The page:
On the morning of The Accidental Entrepreneur: Different Pathways To Success, I was reading the Guardian article Tech City: The magic roundabout and was struck by the fact that none of the Silicon Roundabout start-up founders in the piece were female. At the masterclass that evening I was also struck by Dr Shima Barakat’s comment that women don’t like to refer to themselves as entrepreneurs. They’re ‘just running a business’. Why is this? What is it that’s putting women off declaring themselves part of the entrepreneurial world and enjoying the challenges, support and potential triumphs on offer? Is it because the term itself is shifting in meaning? It seems to have gone from simply someone who is setting up a new enterprise to this caricature of the Silicon Valley start-up founder – the chest-beating caffeine junkie with a ‘Stay hungry, stay foolish’ tattoo who boasts on Twitter about his lack of sleep due to running four separate start-ups.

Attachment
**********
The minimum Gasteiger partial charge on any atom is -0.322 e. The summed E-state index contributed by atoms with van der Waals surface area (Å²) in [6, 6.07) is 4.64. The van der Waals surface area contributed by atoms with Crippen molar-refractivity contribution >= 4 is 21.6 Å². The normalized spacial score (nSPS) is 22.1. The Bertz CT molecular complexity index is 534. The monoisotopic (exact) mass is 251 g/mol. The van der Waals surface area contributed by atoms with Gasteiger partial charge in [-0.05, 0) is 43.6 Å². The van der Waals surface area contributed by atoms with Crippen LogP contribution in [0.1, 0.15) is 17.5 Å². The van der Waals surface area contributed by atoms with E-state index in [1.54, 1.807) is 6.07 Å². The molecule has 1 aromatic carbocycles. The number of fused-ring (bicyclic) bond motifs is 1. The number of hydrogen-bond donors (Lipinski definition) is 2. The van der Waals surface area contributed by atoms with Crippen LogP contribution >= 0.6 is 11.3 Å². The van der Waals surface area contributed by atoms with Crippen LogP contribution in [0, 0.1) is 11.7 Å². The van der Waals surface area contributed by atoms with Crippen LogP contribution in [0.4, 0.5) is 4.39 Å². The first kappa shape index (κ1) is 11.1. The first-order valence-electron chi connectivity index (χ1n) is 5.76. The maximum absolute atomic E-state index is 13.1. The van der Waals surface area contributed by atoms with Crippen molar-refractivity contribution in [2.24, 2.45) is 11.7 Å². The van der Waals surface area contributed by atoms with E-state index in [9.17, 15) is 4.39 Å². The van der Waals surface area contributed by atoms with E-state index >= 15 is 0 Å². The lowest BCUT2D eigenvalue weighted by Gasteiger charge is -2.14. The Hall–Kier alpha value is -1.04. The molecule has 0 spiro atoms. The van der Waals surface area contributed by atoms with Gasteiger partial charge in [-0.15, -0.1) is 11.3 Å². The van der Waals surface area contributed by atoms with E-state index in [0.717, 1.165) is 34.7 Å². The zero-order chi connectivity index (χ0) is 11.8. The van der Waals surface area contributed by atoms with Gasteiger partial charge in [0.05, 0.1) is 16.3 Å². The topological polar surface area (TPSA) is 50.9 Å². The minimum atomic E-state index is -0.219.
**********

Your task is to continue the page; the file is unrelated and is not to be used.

The perception is being created that to become an entrepreneur means being part of this macho, aggressive culture where sleep is for losers and people battle it out like gladiators, as TechCrunch founder Michael Arrington would have it in his post The Man In The Arena. Or even better, play at being pirates!
But what if you don’t identify with all this? What if you’ve become an entrepreneur without realising it? What if you feel you just don’t fit?
Read the rest of this article on the Startup Masterclass website.